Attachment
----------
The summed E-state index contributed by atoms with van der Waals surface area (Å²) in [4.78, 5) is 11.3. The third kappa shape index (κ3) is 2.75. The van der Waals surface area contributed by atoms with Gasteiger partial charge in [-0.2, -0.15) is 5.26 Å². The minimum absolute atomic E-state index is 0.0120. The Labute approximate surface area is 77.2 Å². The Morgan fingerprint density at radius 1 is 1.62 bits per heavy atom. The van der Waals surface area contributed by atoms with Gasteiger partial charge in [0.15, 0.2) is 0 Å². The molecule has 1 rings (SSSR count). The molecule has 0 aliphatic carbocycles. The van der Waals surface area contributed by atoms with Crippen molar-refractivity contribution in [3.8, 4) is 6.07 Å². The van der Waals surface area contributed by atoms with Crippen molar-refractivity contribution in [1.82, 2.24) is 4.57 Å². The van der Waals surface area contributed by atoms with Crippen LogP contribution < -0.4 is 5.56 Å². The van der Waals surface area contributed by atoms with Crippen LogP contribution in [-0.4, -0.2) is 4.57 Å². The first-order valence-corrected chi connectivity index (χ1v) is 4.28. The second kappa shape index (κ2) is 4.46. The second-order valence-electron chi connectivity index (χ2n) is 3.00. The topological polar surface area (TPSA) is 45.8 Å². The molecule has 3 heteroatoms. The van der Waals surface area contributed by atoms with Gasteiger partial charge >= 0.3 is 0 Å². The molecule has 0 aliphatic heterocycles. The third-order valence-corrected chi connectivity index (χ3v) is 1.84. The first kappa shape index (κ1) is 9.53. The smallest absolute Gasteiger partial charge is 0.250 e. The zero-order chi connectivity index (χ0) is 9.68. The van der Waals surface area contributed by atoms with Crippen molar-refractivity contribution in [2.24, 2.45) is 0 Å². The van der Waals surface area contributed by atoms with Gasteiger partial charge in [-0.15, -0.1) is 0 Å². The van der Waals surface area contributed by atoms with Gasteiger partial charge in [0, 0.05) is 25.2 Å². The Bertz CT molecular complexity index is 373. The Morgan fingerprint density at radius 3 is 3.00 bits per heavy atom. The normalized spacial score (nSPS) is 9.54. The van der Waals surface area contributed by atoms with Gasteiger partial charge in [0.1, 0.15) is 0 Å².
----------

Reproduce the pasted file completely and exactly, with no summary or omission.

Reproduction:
The summed E-state index contributed by atoms with van der Waals surface area (Å²) in [4.78, 5) is 11.3. The third kappa shape index (κ3) is 2.75. The van der Waals surface area contributed by atoms with Gasteiger partial charge in [-0.2, -0.15) is 5.26 Å². The minimum absolute atomic E-state index is 0.0120. The Labute approximate surface area is 77.2 Å². The Morgan fingerprint density at radius 1 is 1.62 bits per heavy atom. The van der Waals surface area contributed by atoms with Gasteiger partial charge in [0.15, 0.2) is 0 Å². The molecule has 1 rings (SSSR count). The molecule has 0 aliphatic carbocycles. The van der Waals surface area contributed by atoms with Crippen molar-refractivity contribution in [3.8, 4) is 6.07 Å². The van der Waals surface area contributed by atoms with Crippen molar-refractivity contribution in [1.82, 2.24) is 4.57 Å². The van der Waals surface area contributed by atoms with Crippen LogP contribution < -0.4 is 5.56 Å². The van der Waals surface area contributed by atoms with Crippen LogP contribution in [-0.4, -0.2) is 4.57 Å². The first-order valence-corrected chi connectivity index (χ1v) is 4.28. The second kappa shape index (κ2) is 4.46. The second-order valence-electron chi connectivity index (χ2n) is 3.00. The topological polar surface area (TPSA) is 45.8 Å². The molecule has 3 heteroatoms. The van der Waals surface area contributed by atoms with Gasteiger partial charge >= 0.3 is 0 Å². The molecule has 0 aliphatic heterocycles. The third-order valence-corrected chi connectivity index (χ3v) is 1.84. The first kappa shape index (κ1) is 9.53. The smallest absolute Gasteiger partial charge is 0.250 e. The zero-order chi connectivity index (χ0) is 9.68. The van der Waals surface area contributed by atoms with Crippen molar-refractivity contribution in [2.24, 2.45) is 0 Å². The van der Waals surface area contributed by atoms with Gasteiger partial charge in [-0.15, -0.1) is 0 Å². The van der Waals surface area contributed by atoms with Gasteiger partial charge in [0, 0.05) is 25.2 Å². The Bertz CT molecular complexity index is 373. The Morgan fingerprint density at radius 3 is 3.00 bits per heavy atom. The normalized spacial score (nSPS) is 9.54. The van der Waals surface area contributed by atoms with Gasteiger partial charge in [0.1, 0.15) is 0 Å².